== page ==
2. Los Angeles: Downtown LA (DTLA)
While WeHo reigns supreme as LA’s most fabulously queer locale, Downtown LA is making a comeback after a half-century hiatus. Cooper Do-nuts, located on Main Street in DTLA, was once a popular cafe sandwiched between two gay bars and frequented by the local queer community. After an attempt by police to arrest patrons in 1959, an army of drag queens, trans women, lesbians, and gay men fought back in what’s believed to be the first LGBT uprising in the United States.
LA’s LGBTQ residents began reclaiming their historic turf after three new gay bars opened in 2015. Although one has since shuttered, Precinct and Redline have become must-visit DTLA watering holes. Precinct, a sprawling industrial complex featuring drag shows and dance parties, is the place to get rowdy on a Saturday night; Redline has a nightclub vibe, too, but is notable for a surprisingly tasty food and cocktail menu. Nearby, the divey Latinx bar New Jalisco is still going strong after 30 years. The burgeoning queer scene has gained so much momentum that DTLA started throwing its very own Pride festival, DTLA Proud, in the summer of 2016.
DTLA is part of a queer archipelago dotted around LA’s urban sprawl that includes WeHo, Silver Lake, Los Feliz, Venice, and even Laguna Beach. What makes DTLA unique is its access to myriad cultural offerings. You can walk to Grand Central Market, the Frank Gehry-designed Walt Disney Concert Hall, and world-class museums like the Broad and MOCA. With no need to worry about the city’s notoriously bad traffic, it’s surprising the gay community didn’t come home to this ‘hood sooner.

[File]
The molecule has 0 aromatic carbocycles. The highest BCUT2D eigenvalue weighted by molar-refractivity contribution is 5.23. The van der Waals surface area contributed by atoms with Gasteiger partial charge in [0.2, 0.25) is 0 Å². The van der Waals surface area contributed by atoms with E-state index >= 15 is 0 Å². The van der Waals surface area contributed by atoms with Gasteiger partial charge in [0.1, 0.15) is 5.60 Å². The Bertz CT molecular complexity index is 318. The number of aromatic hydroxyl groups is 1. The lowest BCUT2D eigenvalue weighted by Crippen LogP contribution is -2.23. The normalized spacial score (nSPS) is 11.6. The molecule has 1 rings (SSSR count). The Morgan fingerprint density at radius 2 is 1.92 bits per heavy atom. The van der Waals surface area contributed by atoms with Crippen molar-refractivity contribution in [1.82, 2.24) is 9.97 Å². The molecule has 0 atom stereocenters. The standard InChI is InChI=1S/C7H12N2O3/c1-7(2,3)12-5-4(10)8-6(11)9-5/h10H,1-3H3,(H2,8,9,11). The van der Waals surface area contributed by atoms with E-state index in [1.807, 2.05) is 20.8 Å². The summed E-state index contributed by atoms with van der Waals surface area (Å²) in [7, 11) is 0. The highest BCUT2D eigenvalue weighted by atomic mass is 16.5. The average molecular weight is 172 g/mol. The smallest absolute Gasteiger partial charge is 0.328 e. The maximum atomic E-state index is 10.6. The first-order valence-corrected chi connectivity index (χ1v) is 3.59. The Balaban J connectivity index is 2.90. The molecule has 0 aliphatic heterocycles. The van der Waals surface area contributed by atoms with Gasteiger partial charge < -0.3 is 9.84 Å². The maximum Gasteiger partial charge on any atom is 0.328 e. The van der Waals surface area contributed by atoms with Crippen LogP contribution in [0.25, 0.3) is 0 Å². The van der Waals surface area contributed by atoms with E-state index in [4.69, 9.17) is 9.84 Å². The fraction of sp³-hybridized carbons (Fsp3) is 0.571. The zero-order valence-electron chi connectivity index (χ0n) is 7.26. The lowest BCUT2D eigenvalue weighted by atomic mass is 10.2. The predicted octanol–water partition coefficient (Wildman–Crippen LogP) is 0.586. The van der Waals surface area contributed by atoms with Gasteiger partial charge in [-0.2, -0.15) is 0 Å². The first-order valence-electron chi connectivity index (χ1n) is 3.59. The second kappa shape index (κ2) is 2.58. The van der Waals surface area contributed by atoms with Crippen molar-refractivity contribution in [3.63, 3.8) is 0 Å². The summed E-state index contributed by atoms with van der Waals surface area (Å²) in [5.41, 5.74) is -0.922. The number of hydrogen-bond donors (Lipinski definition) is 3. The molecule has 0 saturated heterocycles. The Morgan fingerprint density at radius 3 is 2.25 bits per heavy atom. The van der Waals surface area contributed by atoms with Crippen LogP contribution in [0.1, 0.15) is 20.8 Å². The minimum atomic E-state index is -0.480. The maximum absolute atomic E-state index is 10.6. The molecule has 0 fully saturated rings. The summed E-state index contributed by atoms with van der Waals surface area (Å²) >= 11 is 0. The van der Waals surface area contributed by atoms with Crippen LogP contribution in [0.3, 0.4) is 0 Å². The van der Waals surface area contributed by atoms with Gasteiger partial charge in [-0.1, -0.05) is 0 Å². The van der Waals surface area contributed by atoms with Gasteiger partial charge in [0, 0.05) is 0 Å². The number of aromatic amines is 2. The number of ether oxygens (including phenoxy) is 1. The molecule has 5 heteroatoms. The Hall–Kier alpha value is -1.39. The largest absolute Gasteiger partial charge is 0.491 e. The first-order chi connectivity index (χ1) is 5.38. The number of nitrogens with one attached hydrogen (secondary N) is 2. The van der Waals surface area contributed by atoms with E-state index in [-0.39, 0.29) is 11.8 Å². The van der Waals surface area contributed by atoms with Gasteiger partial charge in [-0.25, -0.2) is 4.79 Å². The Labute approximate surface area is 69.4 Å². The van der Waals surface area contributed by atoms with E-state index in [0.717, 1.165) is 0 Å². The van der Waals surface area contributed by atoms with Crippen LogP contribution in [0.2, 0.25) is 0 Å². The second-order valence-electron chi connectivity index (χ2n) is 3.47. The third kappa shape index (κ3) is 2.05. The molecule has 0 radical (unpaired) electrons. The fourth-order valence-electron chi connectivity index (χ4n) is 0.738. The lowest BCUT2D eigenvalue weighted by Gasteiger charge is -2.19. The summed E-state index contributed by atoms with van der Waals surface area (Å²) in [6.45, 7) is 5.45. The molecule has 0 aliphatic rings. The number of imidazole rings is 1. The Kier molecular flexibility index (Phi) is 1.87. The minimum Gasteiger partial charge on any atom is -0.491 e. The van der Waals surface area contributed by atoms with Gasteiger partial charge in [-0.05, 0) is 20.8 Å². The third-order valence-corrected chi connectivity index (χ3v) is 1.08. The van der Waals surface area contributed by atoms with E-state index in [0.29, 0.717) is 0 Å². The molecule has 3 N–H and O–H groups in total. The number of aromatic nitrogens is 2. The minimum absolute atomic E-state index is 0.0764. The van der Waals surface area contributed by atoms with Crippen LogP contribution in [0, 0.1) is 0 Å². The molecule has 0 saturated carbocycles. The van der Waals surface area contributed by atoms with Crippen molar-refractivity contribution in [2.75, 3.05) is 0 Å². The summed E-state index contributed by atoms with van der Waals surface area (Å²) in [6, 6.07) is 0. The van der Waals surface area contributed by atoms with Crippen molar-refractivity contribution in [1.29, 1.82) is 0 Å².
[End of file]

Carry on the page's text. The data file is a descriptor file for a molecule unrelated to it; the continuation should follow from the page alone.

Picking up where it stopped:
3. San Francisco Bay Area: Lake Merritt, Oakland
The Castro in San Francisco is the crowning jewel of the US’s gayborhoods, but as the city continues gentrifying with the onslaught of the tech industry, many lament the loss of the neighborhood’s queer identity. The influx of straight folks may seem a sad fate — what are rainbow-painted streets without queer residents to walk among them? Historically, however, San Francisco’s gayborhood has always been transient. The city’s first queer community congregated along the Barbary Coast (modern-day Chinatown) in the early 1900s, migrated to North Beach in the 1930s, then to Polk Gulch in the 1960s, before settling into SoMa and the steep-hill streets of the Castro in the 1970s. In 2020, it appears that queer life is on the move once more.
As rents continue rising, LGBTQ people are leaving San Francisco for a new, affordable Bay Area location: Oakland. Here, Lake Merritt is catching on as an up-and-coming gayborhood, but not in the ways one might think. There’s only one gay watering hole of which to speak — Port Bar, which opened in 2016 — and while a brand-new LGBTQ Comunity Center opened in 2017, there isn’t much else in the vicinity directly related to queer life. Still, Oakland has the third-highest concentration of gay and lesbian people in the country’s 50 largest cities, second to nearby San Francisco and Seattle.